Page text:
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Idaho FD unveils new firehouse focused on FF safety

Twin Falls Fire Station No. 3 was designed to reduce firefighters’ exposure to carcinogens

By Eric Goodell
The Times-News

TWIN FALLS, Idaho — A bit of deja vu was in the air Tuesday at the grand opening of Twin Falls Fire Station No. 3.

Just last October, city officials and firefighters celebrated the completion of Station No. 2 on Cheney Drive.

Station No. 3, on Washington Street South near Orchard Drive, is a little smaller than the other, but the results are the same, speakers said: a state-of-the-art station that is safer for firefighters and something residents can be proud of.

“It is really for the community,” Fire Chief Les Kenworthy said. He said it shows what can happen when people get together for a good cause.

The station has two drive-thru bays, five sleep rooms and a gym. Importantly, there is a way to separate “clean” from “dirty” areas, keeping carcinogens firefighters might encounter when fighting blazes from entering living quarters.

[RELATED: Chief Bryan Frieders: We need Super Bowl-level efforts to conquer cancer]

The difference between the new station and the old station, a few stone’s throws away, is like night and day.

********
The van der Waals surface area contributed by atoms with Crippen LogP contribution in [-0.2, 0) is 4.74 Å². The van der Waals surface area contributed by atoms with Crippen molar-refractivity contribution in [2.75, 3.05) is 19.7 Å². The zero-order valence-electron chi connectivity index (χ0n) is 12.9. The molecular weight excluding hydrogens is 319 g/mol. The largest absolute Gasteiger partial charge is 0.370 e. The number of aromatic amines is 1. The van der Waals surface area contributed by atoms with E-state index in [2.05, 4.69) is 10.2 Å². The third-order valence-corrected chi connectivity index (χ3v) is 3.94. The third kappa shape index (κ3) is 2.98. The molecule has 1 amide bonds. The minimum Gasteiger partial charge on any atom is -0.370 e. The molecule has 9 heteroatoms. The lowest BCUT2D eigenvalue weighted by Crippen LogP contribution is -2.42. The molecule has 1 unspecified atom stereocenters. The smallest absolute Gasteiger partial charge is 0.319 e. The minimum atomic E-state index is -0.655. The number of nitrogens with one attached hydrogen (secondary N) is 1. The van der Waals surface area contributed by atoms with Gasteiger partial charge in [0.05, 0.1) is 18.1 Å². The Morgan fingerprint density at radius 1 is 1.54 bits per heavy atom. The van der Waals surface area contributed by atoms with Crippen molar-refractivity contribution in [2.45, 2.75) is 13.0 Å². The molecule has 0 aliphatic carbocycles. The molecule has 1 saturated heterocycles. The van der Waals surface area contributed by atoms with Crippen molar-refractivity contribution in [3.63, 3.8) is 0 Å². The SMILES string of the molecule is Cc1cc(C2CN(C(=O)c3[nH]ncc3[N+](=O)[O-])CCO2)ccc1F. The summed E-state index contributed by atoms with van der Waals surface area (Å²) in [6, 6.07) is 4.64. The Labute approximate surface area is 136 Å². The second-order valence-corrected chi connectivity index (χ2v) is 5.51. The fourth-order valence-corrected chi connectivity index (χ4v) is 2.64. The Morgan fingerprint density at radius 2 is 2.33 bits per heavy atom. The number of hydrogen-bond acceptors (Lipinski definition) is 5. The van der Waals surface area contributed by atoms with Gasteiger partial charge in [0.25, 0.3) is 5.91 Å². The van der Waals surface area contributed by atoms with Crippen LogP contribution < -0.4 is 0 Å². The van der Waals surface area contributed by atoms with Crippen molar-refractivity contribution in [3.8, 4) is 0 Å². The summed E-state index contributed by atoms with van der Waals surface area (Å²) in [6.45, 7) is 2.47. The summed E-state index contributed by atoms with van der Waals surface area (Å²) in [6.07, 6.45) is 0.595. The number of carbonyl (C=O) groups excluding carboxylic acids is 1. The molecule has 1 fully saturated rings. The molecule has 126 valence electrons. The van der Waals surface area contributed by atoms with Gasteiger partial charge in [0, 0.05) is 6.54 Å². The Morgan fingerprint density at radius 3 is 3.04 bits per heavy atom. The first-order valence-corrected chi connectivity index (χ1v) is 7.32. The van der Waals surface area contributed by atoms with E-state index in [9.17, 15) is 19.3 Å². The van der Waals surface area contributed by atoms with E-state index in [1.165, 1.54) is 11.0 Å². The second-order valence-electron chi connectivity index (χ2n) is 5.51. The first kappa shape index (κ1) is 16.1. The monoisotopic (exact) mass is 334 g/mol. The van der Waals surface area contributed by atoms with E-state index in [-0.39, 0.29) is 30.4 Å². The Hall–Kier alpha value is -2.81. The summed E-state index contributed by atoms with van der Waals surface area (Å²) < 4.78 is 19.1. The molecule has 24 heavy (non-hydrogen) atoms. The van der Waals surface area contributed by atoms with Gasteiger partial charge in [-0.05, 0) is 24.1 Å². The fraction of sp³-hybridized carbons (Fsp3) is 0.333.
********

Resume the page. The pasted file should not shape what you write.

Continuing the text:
It is about 10,000 square feet compared with the older station’s 3,000 square feet, although Deputy Chief Mitchell Brooks joked that the older station sometimes felt much smaller. It was too small to fit all the fire apparatus inside.

Mayor Ruth Pierce recounted how the city, in its effort to replace outdated stations, was briefly stymied in 2019 when a $36 million bond narrowly failed.

“But that wasn’t going to stop us,” Pierce said.

A scaled-down plan, using a combination of impact fees and anticipation notes from the general and enterprise funds, helped build the new fire stations.

[RELATED: Idaho FD opens new firehouse focused on apparatus and PPE decon]

Fire Chief Les Kenworthy said three or four firefighters will man the station at a time. It is expected to be the last fire station the city builds for a while, although the city has property secured for a future station near Hankins Road and Filer Avenue as the city grows.

What will become of the old fire station hasn’t been finalized, Kenworthy said.

After several individuals spoke at the ground opening, a hose uncoupling ceremony was held — “we don’t do ribbons,” explained Brooks.

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